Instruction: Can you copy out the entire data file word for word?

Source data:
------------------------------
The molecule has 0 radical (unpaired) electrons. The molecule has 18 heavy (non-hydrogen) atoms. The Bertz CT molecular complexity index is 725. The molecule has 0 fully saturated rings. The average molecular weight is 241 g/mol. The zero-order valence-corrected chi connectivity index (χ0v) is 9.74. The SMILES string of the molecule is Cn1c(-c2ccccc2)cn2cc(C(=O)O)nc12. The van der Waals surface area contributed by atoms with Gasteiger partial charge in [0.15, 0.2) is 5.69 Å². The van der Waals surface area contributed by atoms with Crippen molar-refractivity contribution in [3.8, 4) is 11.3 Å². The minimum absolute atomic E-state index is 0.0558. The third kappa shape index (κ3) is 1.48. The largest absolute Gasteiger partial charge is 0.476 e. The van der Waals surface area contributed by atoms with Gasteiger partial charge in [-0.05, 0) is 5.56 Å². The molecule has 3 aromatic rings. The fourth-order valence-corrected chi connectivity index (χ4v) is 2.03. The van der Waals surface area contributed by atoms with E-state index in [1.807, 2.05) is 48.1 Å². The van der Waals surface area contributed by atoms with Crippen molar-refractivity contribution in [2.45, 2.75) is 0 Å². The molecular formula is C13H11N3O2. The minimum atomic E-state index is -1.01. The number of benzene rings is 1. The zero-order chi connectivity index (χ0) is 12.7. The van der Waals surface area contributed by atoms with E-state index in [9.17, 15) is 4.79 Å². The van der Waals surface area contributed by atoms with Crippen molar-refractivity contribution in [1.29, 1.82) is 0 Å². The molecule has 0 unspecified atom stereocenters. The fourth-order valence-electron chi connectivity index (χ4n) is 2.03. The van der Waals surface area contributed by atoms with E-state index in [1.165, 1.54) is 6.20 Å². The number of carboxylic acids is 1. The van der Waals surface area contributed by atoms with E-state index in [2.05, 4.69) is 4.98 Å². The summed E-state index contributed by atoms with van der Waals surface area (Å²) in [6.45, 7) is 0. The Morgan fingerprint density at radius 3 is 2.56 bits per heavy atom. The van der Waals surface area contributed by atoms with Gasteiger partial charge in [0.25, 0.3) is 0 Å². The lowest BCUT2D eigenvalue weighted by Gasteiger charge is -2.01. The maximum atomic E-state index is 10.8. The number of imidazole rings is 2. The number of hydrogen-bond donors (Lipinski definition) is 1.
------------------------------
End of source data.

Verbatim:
The molecule has 0 radical (unpaired) electrons. The molecule has 18 heavy (non-hydrogen) atoms. The Bertz CT molecular complexity index is 725. The molecule has 0 fully saturated rings. The average molecular weight is 241 g/mol. The zero-order valence-corrected chi connectivity index (χ0v) is 9.74. The SMILES string of the molecule is Cn1c(-c2ccccc2)cn2cc(C(=O)O)nc12. The van der Waals surface area contributed by atoms with Gasteiger partial charge in [0.15, 0.2) is 5.69 Å². The van der Waals surface area contributed by atoms with Crippen molar-refractivity contribution in [3.8, 4) is 11.3 Å². The minimum absolute atomic E-state index is 0.0558. The third kappa shape index (κ3) is 1.48. The largest absolute Gasteiger partial charge is 0.476 e. The van der Waals surface area contributed by atoms with Gasteiger partial charge in [-0.05, 0) is 5.56 Å². The molecule has 3 aromatic rings. The fourth-order valence-corrected chi connectivity index (χ4v) is 2.03. The van der Waals surface area contributed by atoms with E-state index in [1.807, 2.05) is 48.1 Å². The van der Waals surface area contributed by atoms with Crippen molar-refractivity contribution in [2.45, 2.75) is 0 Å². The molecular formula is C13H11N3O2. The minimum atomic E-state index is -1.01. The number of benzene rings is 1. The zero-order chi connectivity index (χ0) is 12.7. The van der Waals surface area contributed by atoms with E-state index in [9.17, 15) is 4.79 Å². The van der Waals surface area contributed by atoms with Crippen molar-refractivity contribution in [1.29, 1.82) is 0 Å². The molecule has 0 unspecified atom stereocenters. The fourth-order valence-electron chi connectivity index (χ4n) is 2.03. The van der Waals surface area contributed by atoms with E-state index in [1.165, 1.54) is 6.20 Å². The number of carboxylic acids is 1. The van der Waals surface area contributed by atoms with E-state index in [2.05, 4.69) is 4.98 Å². The summed E-state index contributed by atoms with van der Waals surface area (Å²) in [6.45, 7) is 0. The Morgan fingerprint density at radius 3 is 2.56 bits per heavy atom. The van der Waals surface area contributed by atoms with Gasteiger partial charge in [0.25, 0.3) is 0 Å². The lowest BCUT2D eigenvalue weighted by Gasteiger charge is -2.01. The maximum atomic E-state index is 10.8. The number of imidazole rings is 2. The number of hydrogen-bond donors (Lipinski definition) is 1.